Conclusions and implications
Whilst the case studies are more complex than the research conducted here suggests, enough data was gathered to draw some general conclusions and recommendations on the role of social and human capital in building the resilience of rural communities. Case studies showed that a marginal or inexistent understanding of the causes of climate-related hazards tended to generate a sense of impotence amongst farmers, either because they could not access relevant information, or because they had little capacity to do anything with this knowledge due to a lack of formal education or a poor ability to understand explanations provided by NGOs.
Where traditional beliefs related to the environment were maintained by communities, understanding of the changes characterizing the natural world was sufficient. Unfortunately, with the climate changing at such speed, such local knowledge will soon be inadequate for effectively influencing farmer behaviour. Poor awareness and confusion about the scientific reasons for natural hazards, where traditional views about the natural world no longer apply, lead communities to believe explanations given by the media or prominent individuals in society too easily. The communities, therefore, lose the capacity for independent and informed reactions.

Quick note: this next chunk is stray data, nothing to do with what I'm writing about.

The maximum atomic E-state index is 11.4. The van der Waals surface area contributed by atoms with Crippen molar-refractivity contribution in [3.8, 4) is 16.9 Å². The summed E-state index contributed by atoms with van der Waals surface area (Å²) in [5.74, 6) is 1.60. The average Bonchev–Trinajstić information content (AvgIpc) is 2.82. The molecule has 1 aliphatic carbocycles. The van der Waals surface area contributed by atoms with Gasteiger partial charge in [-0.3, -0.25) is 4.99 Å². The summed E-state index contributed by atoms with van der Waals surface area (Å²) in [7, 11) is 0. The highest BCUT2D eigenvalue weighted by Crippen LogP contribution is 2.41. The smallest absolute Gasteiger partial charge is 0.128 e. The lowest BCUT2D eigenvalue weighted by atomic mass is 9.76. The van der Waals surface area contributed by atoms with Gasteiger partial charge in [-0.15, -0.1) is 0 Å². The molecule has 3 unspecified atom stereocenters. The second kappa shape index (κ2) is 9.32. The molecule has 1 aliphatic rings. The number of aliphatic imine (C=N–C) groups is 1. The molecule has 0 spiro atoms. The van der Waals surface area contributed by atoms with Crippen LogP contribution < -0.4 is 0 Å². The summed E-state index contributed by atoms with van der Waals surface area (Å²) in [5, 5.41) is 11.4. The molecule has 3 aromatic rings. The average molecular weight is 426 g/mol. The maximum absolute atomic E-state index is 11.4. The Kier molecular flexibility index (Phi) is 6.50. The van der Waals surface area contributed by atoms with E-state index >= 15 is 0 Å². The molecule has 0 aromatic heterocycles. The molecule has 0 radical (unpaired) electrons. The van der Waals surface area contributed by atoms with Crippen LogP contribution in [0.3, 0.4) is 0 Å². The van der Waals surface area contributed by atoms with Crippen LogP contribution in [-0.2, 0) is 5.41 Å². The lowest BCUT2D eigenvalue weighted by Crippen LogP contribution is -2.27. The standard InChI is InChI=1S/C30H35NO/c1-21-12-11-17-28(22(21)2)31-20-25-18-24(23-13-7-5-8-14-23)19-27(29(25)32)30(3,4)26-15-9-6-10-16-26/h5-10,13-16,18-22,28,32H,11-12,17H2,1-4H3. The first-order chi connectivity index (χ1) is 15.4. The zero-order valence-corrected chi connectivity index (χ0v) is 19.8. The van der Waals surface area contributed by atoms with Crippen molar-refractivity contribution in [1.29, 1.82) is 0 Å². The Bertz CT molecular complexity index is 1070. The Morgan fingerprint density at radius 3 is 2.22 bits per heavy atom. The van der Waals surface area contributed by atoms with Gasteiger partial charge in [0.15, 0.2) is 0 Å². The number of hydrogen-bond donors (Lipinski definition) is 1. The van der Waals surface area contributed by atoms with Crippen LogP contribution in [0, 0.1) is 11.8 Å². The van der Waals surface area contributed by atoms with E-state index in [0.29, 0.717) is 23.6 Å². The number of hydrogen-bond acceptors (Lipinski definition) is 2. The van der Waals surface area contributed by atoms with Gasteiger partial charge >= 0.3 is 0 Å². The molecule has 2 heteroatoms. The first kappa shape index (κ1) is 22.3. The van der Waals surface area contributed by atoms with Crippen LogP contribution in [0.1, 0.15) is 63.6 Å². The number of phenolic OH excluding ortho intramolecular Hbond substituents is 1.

Where NGOs or government bodies aim to provide scientific training about climate change to the rural population, they should design it using simpler conceptual structures. Alternatively, the community should be enabled to access information independently, thus creating its own local knowledge. Spreading "user-generated innovation" for the benefit of poor communities is not a new concept and has already been used in rural development planning. The approach is based on the idea that communities already have the solution to their problems. It would be interesting to expand research on this topic further in the context of climate change.